The Gainsborough Parish Church Primary School

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About The Gainsborough Parish Church Primary School

Name The Gainsborough Parish Church Primary School
Ofsted Inspections
Headteacher Mrs Rachael Eastham
Address Acland Street, Gainsborough, DN21 2LN
Phone Number 01427612554
Phase Academy
Type Academy converter
Age Range 4-11
Religious Character Church of England
Gender Mixed
Number of Pupils 298
Local Authority Lincolnshire
Highlights from Latest Inspection

What is it like to attend this school?

Pupils are well cared for.

Staff treat them with kindness and respect. Pupils say that there are lots of adults they can talk to if they are worried or upset. They feel safe in school.

Parents appreciate the supportive community the school provides for their children. One parent said: 'Staff at the school support not only the child but the whole family and have been true diamonds throughout my child's time at the school.'

Pupils behave well.

Playtimes and lunchtimes are happy times. Lessons are calm. Pupils listen when asked and follow the instructions their teachers give.

They work well together. However, their attitudes to learning are no...t as strong. Teachers' expectations of pupils' engagement in their lessons vary.

In some classes, some pupils do not actively participate in their learning when asked to give an answer or share an idea.

The school has been through a period of significant change in leadership. This has slowed the pace of change that leaders have done to improve the school.

Leaders' ambition for pupils has not been high enough. The curriculum is not consistently well organised and thought out. As a result, too many pupils are not ready for the next stage in their education.

What does the school do well and what does it need to do better?

Leaders have prioritised the teaching of reading. Phonics is taught well. The curriculum sets out the order in which pupils learn new sounds.

Staff receive appropriate training. The phonics leader makes regular checks to ensure that staff are teaching phonics effectively. Assessment is used well to spot pupils who fall behind so that they can have extra help.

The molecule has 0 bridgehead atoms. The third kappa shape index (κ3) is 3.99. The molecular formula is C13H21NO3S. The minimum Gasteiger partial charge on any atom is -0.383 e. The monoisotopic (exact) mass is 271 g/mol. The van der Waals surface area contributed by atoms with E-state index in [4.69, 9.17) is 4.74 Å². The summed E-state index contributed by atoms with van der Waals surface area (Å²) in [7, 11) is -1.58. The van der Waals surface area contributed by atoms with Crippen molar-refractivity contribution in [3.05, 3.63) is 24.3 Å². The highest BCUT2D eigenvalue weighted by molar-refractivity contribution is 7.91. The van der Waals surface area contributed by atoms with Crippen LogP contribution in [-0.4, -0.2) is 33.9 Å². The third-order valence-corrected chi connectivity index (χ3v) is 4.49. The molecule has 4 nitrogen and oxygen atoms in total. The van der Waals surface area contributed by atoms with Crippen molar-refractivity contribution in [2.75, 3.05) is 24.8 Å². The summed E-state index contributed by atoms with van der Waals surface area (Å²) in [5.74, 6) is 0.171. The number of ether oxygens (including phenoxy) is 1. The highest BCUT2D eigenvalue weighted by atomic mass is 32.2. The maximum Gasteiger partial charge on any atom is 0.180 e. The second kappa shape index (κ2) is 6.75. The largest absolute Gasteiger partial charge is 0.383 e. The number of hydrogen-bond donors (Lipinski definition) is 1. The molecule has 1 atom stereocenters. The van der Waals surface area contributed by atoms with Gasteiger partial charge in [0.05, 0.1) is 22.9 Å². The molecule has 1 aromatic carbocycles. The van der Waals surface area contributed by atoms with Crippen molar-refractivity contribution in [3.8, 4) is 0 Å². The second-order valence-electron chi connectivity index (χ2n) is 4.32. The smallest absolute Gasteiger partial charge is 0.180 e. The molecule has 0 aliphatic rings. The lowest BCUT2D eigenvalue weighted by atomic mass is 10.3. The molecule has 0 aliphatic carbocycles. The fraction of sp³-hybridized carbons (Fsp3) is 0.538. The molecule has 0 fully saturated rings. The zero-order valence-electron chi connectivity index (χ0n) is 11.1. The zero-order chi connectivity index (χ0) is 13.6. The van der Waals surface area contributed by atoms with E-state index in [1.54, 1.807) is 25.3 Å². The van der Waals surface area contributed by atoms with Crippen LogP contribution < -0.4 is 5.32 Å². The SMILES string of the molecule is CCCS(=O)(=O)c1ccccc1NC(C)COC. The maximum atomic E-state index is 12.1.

This is working well. Children in the early years learn the sounds they need to read and write. Pupils in later years benefit from this firm foundation.

Pupils are enthusiastic about reading.

Many other curriculum plans are not planned out in sufficient detail. Leaders have not set out the specific knowledge that pupils need to learn from the early years to Year 6.

It is not always clear how new learning builds on prior learning. In some lessons, teachers are not clear about what they need to teach. Some teachers work this out successfully for themselves, but this is not consistent across the school.

Sometimes, learning activities are not well matched to the needs of the pupils. This is when pupils lose interest in their learning. Teachers plan opportunities for pupils to revisit previous learning in lessons, but this is not fully embedded.

Too often, pupils struggle to remember what they have been taught.

Teachers' checks that pupils remember what they have been taught are not used well enough in much of the curriculum. Teachers do not routinely use this information to identify and fill gaps in pupils' learning or address misconceptions they may have.

This is an inclusive school. The needs of pupils with special educational needs and/or disabilities (SEND) are identified promptly, and the right support is provided. For example, leaders have identified that an increasing number of children have speech and language difficulties when they start at school.

Leaders have provided specific training so that two teaching assistants can support these pupils. Staff make reasonable adjustments and provide additional resources to help pupils with SEND with their learning. Pupils with SEND learn alongside their peers.

Leaders are ambitious that they will become independent learners and experience success.